Archive for Thursday, September 21, 2006

Grad school

DHS alum returns as teacher

September 21, 2006

Amanda Leach has to get used to the idea of calling her teachers by their first names.

Just five years ago, she was walking the halls of De Soto High School as a student. Now, she's come back to teach communication arts at her alma mater.

"A lot of the faculty has changed," she said. "But the people who have stayed are the ones I thought really made a difference for me."

Those people, she said, were teachers like Kathy Reddy, Dwight Spencer and Carmen Shelley to name a few.

"They made learning fun and meaningful," she said. "They were also very good at encouraging me and making me feel good about what I was doing."

The 23-year-old is the daughter of James and Evone Leach, De Soto. She attended De Soto Elementary and Countryside Elementary schools and was one of the first students to attend the new Lexington Trails Middle School as a sixth-grader. After graduating from DHS in 2001, she attended Baker University. This is her first full-time teaching job after studentteaching at Olathe South High School.

"I really didn't know what I wanted to teach until I went to college," she said. "I just knew that I wanted to teach."

Leach said she earned certification in communication arts and speech and theater. She decided on communication arts, knowing it was more of a required, core course.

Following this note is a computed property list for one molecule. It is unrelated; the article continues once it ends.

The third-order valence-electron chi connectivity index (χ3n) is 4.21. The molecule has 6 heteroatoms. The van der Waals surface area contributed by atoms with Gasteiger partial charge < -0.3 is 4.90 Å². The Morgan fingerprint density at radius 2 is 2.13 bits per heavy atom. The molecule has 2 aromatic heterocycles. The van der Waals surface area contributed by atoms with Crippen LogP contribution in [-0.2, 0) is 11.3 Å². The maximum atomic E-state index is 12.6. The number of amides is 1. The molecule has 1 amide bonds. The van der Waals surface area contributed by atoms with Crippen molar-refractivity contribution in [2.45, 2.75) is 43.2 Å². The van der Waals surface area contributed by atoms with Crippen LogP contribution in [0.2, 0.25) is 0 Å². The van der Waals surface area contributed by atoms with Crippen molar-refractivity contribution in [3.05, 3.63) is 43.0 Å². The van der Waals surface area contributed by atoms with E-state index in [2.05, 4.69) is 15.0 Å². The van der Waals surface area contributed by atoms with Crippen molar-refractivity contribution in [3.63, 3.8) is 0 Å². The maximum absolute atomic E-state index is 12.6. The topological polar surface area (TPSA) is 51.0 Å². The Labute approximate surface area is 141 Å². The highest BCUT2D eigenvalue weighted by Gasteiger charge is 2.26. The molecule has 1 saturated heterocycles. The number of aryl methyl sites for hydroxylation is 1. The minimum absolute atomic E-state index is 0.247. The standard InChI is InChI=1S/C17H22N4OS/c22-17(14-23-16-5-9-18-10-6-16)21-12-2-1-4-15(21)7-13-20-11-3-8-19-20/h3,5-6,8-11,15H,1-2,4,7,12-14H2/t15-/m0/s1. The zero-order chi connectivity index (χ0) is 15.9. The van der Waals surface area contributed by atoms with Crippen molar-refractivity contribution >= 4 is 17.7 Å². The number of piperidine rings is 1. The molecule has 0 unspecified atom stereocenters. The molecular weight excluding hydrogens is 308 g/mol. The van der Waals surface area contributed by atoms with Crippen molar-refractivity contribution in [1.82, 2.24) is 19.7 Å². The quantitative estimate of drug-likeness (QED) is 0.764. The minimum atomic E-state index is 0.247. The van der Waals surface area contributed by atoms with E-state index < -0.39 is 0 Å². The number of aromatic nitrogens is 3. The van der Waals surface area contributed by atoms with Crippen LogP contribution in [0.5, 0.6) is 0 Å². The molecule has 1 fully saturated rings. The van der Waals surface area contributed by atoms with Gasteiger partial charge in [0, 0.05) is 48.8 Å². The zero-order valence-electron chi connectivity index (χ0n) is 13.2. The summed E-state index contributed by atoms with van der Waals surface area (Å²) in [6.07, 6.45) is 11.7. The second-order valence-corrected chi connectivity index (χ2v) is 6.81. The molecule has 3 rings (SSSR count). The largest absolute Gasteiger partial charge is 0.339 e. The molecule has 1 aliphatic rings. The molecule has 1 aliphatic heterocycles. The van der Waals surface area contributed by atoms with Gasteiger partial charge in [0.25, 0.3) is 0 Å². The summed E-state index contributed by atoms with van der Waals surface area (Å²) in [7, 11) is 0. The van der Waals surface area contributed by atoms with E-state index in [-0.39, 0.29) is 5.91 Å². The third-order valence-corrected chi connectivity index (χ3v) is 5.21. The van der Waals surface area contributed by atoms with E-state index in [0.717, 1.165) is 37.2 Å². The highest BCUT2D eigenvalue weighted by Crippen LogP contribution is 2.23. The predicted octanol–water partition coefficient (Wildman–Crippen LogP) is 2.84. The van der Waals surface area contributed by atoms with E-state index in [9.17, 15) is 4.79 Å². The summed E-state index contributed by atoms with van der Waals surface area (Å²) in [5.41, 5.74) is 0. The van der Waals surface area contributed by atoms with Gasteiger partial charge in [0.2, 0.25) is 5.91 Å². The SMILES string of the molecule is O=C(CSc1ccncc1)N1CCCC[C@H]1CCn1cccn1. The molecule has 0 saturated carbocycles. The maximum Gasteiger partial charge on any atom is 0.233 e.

"I have the challenge of making students who hate my subject understand it and love it," she said.

Leach said having a high school diploma prepared her better than most for college.

"I noticed very early that my study habits, work ethic and writing abilities were far ahead that of my peers," she said. "I already knew the proper way to write research papers and papers about literature, while others had to be taught."

This fall, she's teaching two plays -- "The Crucible" and "Romeo and Juliet" -- to her junior and freshmen students. In the spring, Leach said she would teach Elie Wiesel's "Night," a novel about the Holocaust.

"It's a pretty emotional book, and it takes you into the Holocaust," she said.

Leach said if her students get anything out of her class, she hopes it would be appreciation of culture.

"I hope they can at least understand and know that it is not always boring books, stories and writing. There is more to it than that," she sAmanda Leach has to get used to the idea of calling her teachers by their first names.

Just five years ago, she was walking the halls of De Soto High School as a student. Now, she's come back to teach communication arts at her alma mater.

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